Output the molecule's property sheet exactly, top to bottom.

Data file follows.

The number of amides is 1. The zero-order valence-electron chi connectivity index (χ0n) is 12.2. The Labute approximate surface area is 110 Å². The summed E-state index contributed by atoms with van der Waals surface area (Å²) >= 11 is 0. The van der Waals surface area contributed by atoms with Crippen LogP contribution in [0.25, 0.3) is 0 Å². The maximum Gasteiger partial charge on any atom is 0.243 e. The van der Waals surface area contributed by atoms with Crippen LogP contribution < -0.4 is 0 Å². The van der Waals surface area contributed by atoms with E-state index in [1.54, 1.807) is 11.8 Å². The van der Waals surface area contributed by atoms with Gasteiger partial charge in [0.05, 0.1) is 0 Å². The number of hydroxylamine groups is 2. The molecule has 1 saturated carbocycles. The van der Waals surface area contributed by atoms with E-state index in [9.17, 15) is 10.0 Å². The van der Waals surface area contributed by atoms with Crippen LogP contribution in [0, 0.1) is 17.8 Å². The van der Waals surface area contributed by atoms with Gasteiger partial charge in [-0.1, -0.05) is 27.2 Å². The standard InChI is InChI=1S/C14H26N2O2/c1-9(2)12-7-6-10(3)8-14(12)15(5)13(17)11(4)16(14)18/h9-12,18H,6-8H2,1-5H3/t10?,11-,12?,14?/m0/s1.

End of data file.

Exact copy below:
The number of amides is 1. The zero-order valence-electron chi connectivity index (χ0n) is 12.2. The Labute approximate surface area is 110 Å². The summed E-state index contributed by atoms with van der Waals surface area (Å²) >= 11 is 0. The van der Waals surface area contributed by atoms with Crippen LogP contribution in [0.25, 0.3) is 0 Å². The maximum Gasteiger partial charge on any atom is 0.243 e. The van der Waals surface area contributed by atoms with Crippen LogP contribution < -0.4 is 0 Å². The van der Waals surface area contributed by atoms with E-state index in [1.54, 1.807) is 11.8 Å². The van der Waals surface area contributed by atoms with Gasteiger partial charge in [0.05, 0.1) is 0 Å². The number of hydroxylamine groups is 2. The molecule has 1 saturated carbocycles. The van der Waals surface area contributed by atoms with E-state index in [9.17, 15) is 10.0 Å². The van der Waals surface area contributed by atoms with Crippen LogP contribution in [0, 0.1) is 17.8 Å². The van der Waals surface area contributed by atoms with Gasteiger partial charge in [-0.1, -0.05) is 27.2 Å². The standard InChI is InChI=1S/C14H26N2O2/c1-9(2)12-7-6-10(3)8-14(12)15(5)13(17)11(4)16(14)18/h9-12,18H,6-8H2,1-5H3/t10?,11-,12?,14?/m0/s1.